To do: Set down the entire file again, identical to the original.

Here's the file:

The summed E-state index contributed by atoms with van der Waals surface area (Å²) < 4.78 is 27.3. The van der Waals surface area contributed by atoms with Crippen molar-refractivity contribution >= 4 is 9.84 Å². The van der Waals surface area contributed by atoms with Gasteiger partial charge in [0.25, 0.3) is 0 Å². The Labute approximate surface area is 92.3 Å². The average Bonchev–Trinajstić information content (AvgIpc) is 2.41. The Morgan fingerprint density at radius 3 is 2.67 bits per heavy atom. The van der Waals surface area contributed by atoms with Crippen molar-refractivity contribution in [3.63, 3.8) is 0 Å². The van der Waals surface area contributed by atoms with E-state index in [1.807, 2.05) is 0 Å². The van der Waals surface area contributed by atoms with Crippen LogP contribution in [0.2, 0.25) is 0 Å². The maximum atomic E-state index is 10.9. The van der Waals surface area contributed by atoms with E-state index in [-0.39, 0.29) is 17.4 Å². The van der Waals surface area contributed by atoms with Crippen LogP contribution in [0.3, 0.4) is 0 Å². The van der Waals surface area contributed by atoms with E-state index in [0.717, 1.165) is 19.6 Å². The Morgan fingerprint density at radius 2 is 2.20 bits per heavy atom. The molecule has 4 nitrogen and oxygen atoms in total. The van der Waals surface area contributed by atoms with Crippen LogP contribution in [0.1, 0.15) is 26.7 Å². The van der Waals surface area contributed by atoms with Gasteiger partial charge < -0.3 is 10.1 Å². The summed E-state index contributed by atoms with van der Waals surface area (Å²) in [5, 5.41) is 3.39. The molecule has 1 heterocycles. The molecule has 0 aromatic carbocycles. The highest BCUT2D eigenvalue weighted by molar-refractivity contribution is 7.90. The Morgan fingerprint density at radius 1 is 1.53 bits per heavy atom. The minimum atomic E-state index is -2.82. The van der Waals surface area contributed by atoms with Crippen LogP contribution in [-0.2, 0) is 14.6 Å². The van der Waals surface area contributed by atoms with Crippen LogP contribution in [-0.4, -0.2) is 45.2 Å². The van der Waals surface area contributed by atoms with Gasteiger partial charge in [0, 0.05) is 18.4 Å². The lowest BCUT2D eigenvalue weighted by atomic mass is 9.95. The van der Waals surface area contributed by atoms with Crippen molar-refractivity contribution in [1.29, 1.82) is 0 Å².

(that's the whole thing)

The summed E-state index contributed by atoms with van der Waals surface area (Å²) < 4.78 is 27.3. The van der Waals surface area contributed by atoms with Crippen molar-refractivity contribution >= 4 is 9.84 Å². The van der Waals surface area contributed by atoms with Gasteiger partial charge in [0.25, 0.3) is 0 Å². The Labute approximate surface area is 92.3 Å². The average Bonchev–Trinajstić information content (AvgIpc) is 2.41. The Morgan fingerprint density at radius 3 is 2.67 bits per heavy atom. The van der Waals surface area contributed by atoms with Crippen molar-refractivity contribution in [3.63, 3.8) is 0 Å². The van der Waals surface area contributed by atoms with E-state index in [1.807, 2.05) is 0 Å². The van der Waals surface area contributed by atoms with Crippen LogP contribution in [0.2, 0.25) is 0 Å². The maximum atomic E-state index is 10.9. The van der Waals surface area contributed by atoms with E-state index in [-0.39, 0.29) is 17.4 Å². The van der Waals surface area contributed by atoms with Crippen LogP contribution in [0.3, 0.4) is 0 Å². The van der Waals surface area contributed by atoms with E-state index in [0.717, 1.165) is 19.6 Å². The Morgan fingerprint density at radius 2 is 2.20 bits per heavy atom. The molecule has 4 nitrogen and oxygen atoms in total. The van der Waals surface area contributed by atoms with Crippen LogP contribution in [0.1, 0.15) is 26.7 Å². The van der Waals surface area contributed by atoms with Gasteiger partial charge < -0.3 is 10.1 Å². The summed E-state index contributed by atoms with van der Waals surface area (Å²) in [5, 5.41) is 3.39. The molecule has 1 heterocycles. The molecule has 0 aromatic carbocycles. The highest BCUT2D eigenvalue weighted by molar-refractivity contribution is 7.90. The Morgan fingerprint density at radius 1 is 1.53 bits per heavy atom. The minimum atomic E-state index is -2.82. The van der Waals surface area contributed by atoms with Crippen LogP contribution in [-0.2, 0) is 14.6 Å². The van der Waals surface area contributed by atoms with Crippen LogP contribution in [-0.4, -0.2) is 45.2 Å². The van der Waals surface area contributed by atoms with Gasteiger partial charge in [0, 0.05) is 18.4 Å². The lowest BCUT2D eigenvalue weighted by atomic mass is 9.95. The van der Waals surface area contributed by atoms with Crippen molar-refractivity contribution in [1.29, 1.82) is 0 Å².